Guinea-pig doctor discovers new cure for ulcers … and the cause
The Nobel Prize in Physiology or Medicine for the year 2005 was jointly awarded to Barry James Marshall and Robin Warren for their discovery of the bacterium Helicobacter pylori (HP) and its role in gastric and peptic ulcer. This discovery not only unveiled the role of the bacterial pathogen HP in one of the most common gastro-intestinal diseases, the gastric ulcer but it could also prove that the disease can be cured by eliminating the organism by treatment with antibiotics.
Barry James Marshall in his biography had nicely elaborated their struggle to establish the organism, HP as the cause of one of the highly prevalent and unexplained diseases of that time, the gastric ulcer. The journey which started in the year 1981 and finally fetched them the Nobel Prize in Physiology or Medicine in the year 2005 was not very easy. Marshall graduated from the University of Western Australia as an MBBS in the year 1975 and then after a brief period of practice he went for higher studies to become a specialist physician in 1978. As a part of his higher study, he was involved in a project of Gastroenterology Division in the Royal Perth Hospital in 1981, where he met Robin Warren with whom later he shared the Nobel Prize.
Robin Warren has already been working on some patients having complaint of severe stomach pain with reddish spot on gastric mucosa but had not been able to find any solution to this problem and wanted the newly joined project fellow Dr. Marshall to help him. This was the beginning of a glorious and troublesome journey, which culminated in the Stockholm Concert Hall on 10 December 2005. The two scientists worked tirelessly amidst lot of ups and downs of personal and professional life for the next 23 years to convince the world about their discovery. At times it was so difficult and frustrating to establish their findings that the results of a failed attempt to establish experimental infection in animal model led Marshall to take a strange and dangerous decision to use himself as the laboratory animal for the HP infection. So, he drank a beaker of live HP culture, the findings of which was recorded by him as-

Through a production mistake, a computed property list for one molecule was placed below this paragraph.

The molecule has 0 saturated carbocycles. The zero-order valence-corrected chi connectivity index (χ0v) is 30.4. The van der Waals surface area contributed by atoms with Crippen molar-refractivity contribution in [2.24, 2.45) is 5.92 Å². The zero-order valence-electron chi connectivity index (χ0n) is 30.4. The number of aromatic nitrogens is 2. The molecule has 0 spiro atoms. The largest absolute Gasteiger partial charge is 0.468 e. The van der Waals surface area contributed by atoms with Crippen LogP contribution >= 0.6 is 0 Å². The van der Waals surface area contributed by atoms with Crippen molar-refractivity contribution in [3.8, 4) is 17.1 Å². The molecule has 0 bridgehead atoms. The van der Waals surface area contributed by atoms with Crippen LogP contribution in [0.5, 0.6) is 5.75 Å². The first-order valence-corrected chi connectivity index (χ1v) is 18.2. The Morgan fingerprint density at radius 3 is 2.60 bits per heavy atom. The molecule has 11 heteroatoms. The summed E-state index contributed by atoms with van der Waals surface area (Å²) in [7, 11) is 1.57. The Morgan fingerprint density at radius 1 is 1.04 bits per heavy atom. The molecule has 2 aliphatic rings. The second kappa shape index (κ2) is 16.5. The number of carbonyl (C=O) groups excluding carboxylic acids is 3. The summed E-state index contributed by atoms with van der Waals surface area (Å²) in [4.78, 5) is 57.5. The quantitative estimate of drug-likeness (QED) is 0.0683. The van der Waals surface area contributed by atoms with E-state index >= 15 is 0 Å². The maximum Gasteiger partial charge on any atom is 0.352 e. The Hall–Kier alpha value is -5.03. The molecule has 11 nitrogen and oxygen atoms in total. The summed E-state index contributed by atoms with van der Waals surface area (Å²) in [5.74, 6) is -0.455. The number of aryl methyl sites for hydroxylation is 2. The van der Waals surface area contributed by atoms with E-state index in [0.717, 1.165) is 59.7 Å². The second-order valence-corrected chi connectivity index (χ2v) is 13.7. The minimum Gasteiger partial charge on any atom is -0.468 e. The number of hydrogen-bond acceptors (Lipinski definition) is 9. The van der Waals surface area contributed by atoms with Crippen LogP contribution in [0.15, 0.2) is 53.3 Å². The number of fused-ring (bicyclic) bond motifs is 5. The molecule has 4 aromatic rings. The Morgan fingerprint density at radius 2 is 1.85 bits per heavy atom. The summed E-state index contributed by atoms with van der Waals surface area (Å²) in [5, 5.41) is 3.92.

“I was taken by surprise by the severity of the infection. When I came home with my biopsy results showing colonization and classic histological damage to my stomach, Adrienne (his wife) suggested it was time to treat myself. I had a successful infection, I had proved my point”.
Probably, Dr. Marshall was the first and will remain the last patient in the history of medical science who was happy to find himself in the worst possible condition of a disease. He fortunately recovered and this story was published in a popular news paper of that time in USA carrying the title “Guinea-pig doctor discovers new cure for ulcers … and the cause”, from which the title of this article has been borrowed. Gradually, things became little easier for them and the newspaper publication helped them to get many patients with HP infection. Finally they could establish the association of HP with gastric ulcers to a convincing level, for which Marshall and Warren shared the Nobel Prize of Medicine or Physiology in the year 2005.
Source: Wikipedia and Nobelprize.org
Dr. Luit M Barkalita Deputy Coordinator & Assistant Professor Department of Animal Biotechnology, College of Veterinary Science, AAU, Khanapara, Guwahati-22, Assam, India. E-mail: email@example.com